Regarding the ‘spirit of a culture’ section from page 307, in the first drafts of GM4 (and it’s companion piece GM7) I introduced a word to describe the character of the individual cultural background which imbues each person (suggesting ‘cultural chi’) because I think the English language needs such a word. That suggestion was lost from the book’s final drafts, on the basis that it isn’t my place to introduce new psychological terms. However, my strong view remains that we need one.
Since writing The Jolly Pilgrim I’ve read a number of popular science and scholarly works dealing with precisely these issues, including Malcolm Gladwell’s Outliers and Steven Pinker’s The Better Angels of Our Nature. A well-documented example is the difference between people from the northeast of the United States, and those from the south and west. Southerners are more inclined to react aggressively to insults, for reasons that are ultimately due to the social history of that part of the country.
In other words, this is a real, tangible, quantifiable, characteristic of the personalities and behavioural patterns of individuals raised within that culture, which they specifically acquire as a result of that cultural background. But we don’t have a word for it. We should have. It would enrich discourse within the English language.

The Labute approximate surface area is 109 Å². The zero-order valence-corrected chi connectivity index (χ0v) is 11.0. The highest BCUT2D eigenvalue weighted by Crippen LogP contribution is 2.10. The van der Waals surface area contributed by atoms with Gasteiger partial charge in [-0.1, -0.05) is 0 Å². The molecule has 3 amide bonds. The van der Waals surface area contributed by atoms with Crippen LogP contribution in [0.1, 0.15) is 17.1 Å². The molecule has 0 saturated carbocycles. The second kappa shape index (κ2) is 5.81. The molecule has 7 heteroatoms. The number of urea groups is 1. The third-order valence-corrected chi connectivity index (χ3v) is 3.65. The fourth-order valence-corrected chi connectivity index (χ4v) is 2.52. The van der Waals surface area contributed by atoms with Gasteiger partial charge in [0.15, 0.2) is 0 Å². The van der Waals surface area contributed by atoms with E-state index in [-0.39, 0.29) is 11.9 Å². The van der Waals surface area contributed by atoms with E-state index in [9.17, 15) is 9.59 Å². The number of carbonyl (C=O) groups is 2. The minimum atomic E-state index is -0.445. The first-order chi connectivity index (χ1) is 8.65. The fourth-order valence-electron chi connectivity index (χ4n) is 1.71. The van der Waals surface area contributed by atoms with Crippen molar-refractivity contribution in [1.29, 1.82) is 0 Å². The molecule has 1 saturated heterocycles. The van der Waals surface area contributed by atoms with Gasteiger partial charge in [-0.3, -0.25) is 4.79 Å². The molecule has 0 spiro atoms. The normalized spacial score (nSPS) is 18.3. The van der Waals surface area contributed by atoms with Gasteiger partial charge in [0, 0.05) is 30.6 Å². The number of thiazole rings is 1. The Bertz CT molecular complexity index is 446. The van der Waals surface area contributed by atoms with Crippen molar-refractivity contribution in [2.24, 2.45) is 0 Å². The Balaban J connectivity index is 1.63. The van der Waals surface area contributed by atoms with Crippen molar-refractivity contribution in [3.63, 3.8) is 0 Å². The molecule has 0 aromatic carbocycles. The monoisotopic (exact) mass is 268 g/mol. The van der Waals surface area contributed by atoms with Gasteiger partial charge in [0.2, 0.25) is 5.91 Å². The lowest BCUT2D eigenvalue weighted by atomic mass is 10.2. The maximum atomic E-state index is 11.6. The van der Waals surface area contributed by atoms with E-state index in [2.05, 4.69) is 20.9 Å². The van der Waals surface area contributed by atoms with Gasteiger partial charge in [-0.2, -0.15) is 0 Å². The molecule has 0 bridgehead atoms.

Influences: Clive Ponting, Jared Diamond, J A Roberts, Geoff Carr and Jack Alexander.
114: Pyramids, Mud Bricks and Third-World Capital
When setting out the socioeconomic sweep of Peru over the 20 years before my visit, I mentioned Alberto Fujimori in passing. A few people have asked me to note what a controversial figure he is.
Mr Fujimori won his first election in 1990, commenced a series of radical economic reforms (‘Fujishock’) that ultimately set in motion the positive long-term economic health Peru now enjoys, then staged a ‘Presidential coup’ in 1992, which was condemned by the international community, but welcomed by most Peruvian people. He overwhelmingly won the 1995 election (with two-thirds of the vote), but then started acting in an increasingly autocratic manner, while allegations about some very nasty stuff began to emerge (including – outrageously – the sterilisation of indigenous women). He won the 2000 election by a hair’s breadth, but resigned and fled the country shortly thereafter. He was arrested in Chile, in 2005, and extradited back to Peru. In 2009 he was convicted of human rights abuses, including complicity in murder, bodily harm and kidnap, and sent to jail for 25 years.